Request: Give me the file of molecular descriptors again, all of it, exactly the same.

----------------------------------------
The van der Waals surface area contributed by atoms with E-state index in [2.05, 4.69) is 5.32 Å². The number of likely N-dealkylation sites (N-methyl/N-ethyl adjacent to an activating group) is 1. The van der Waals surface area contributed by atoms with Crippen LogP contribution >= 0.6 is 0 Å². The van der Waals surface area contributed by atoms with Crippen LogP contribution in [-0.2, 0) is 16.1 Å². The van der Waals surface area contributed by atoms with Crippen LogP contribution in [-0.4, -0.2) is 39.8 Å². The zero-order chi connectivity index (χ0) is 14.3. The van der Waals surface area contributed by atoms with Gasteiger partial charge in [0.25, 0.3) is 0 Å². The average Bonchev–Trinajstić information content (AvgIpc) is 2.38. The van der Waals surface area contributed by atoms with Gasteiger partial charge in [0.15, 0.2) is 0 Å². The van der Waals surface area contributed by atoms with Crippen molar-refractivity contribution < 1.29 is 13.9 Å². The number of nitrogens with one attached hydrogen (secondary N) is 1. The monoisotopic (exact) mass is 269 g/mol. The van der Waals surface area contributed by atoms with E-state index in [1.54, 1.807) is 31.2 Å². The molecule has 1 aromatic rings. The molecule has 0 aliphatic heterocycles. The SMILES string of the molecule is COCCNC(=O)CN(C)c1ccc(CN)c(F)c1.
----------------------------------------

The van der Waals surface area contributed by atoms with E-state index in [2.05, 4.69) is 5.32 Å². The number of likely N-dealkylation sites (N-methyl/N-ethyl adjacent to an activating group) is 1. The van der Waals surface area contributed by atoms with Crippen LogP contribution >= 0.6 is 0 Å². The van der Waals surface area contributed by atoms with Crippen LogP contribution in [-0.2, 0) is 16.1 Å². The van der Waals surface area contributed by atoms with Crippen LogP contribution in [-0.4, -0.2) is 39.8 Å². The zero-order chi connectivity index (χ0) is 14.3. The van der Waals surface area contributed by atoms with Gasteiger partial charge in [0.25, 0.3) is 0 Å². The average Bonchev–Trinajstić information content (AvgIpc) is 2.38. The van der Waals surface area contributed by atoms with Gasteiger partial charge in [0.15, 0.2) is 0 Å². The van der Waals surface area contributed by atoms with Crippen molar-refractivity contribution < 1.29 is 13.9 Å². The number of nitrogens with one attached hydrogen (secondary N) is 1. The monoisotopic (exact) mass is 269 g/mol. The van der Waals surface area contributed by atoms with E-state index in [1.54, 1.807) is 31.2 Å². The molecule has 1 aromatic rings. The molecule has 0 aliphatic heterocycles. The SMILES string of the molecule is COCCNC(=O)CN(C)c1ccc(CN)c(F)c1.